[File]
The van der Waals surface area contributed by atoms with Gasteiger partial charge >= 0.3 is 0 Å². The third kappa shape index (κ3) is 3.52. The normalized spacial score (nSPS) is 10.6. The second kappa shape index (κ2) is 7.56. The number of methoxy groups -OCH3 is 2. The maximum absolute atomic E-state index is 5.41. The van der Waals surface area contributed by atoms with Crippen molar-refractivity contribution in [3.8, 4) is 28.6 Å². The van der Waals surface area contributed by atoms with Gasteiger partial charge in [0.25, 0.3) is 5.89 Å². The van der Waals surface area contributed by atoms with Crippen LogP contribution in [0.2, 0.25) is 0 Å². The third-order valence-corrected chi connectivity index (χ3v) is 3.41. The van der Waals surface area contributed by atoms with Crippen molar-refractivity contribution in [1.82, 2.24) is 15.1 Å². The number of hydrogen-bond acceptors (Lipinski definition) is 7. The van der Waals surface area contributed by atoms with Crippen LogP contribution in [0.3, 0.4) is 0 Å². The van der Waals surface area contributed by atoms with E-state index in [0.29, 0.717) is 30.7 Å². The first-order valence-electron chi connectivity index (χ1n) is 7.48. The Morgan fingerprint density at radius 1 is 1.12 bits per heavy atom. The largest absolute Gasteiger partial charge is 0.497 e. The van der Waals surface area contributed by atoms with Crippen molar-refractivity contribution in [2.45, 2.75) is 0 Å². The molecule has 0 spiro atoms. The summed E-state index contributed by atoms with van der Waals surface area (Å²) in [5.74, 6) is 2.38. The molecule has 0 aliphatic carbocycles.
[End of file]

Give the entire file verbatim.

The van der Waals surface area contributed by atoms with Gasteiger partial charge >= 0.3 is 0 Å². The third kappa shape index (κ3) is 3.52. The normalized spacial score (nSPS) is 10.6. The second kappa shape index (κ2) is 7.56. The number of methoxy groups -OCH3 is 2. The maximum absolute atomic E-state index is 5.41. The van der Waals surface area contributed by atoms with Crippen molar-refractivity contribution in [3.8, 4) is 28.6 Å². The van der Waals surface area contributed by atoms with Gasteiger partial charge in [0.25, 0.3) is 5.89 Å². The van der Waals surface area contributed by atoms with Crippen LogP contribution in [0.2, 0.25) is 0 Å². The third-order valence-corrected chi connectivity index (χ3v) is 3.41. The van der Waals surface area contributed by atoms with Crippen molar-refractivity contribution in [1.82, 2.24) is 15.1 Å². The number of hydrogen-bond acceptors (Lipinski definition) is 7. The van der Waals surface area contributed by atoms with Crippen LogP contribution in [0.3, 0.4) is 0 Å². The van der Waals surface area contributed by atoms with E-state index in [0.29, 0.717) is 30.7 Å². The first-order valence-electron chi connectivity index (χ1n) is 7.48. The Morgan fingerprint density at radius 1 is 1.12 bits per heavy atom. The largest absolute Gasteiger partial charge is 0.497 e. The van der Waals surface area contributed by atoms with Crippen molar-refractivity contribution in [2.45, 2.75) is 0 Å². The molecule has 0 spiro atoms. The summed E-state index contributed by atoms with van der Waals surface area (Å²) in [5.74, 6) is 2.38. The molecule has 0 aliphatic carbocycles.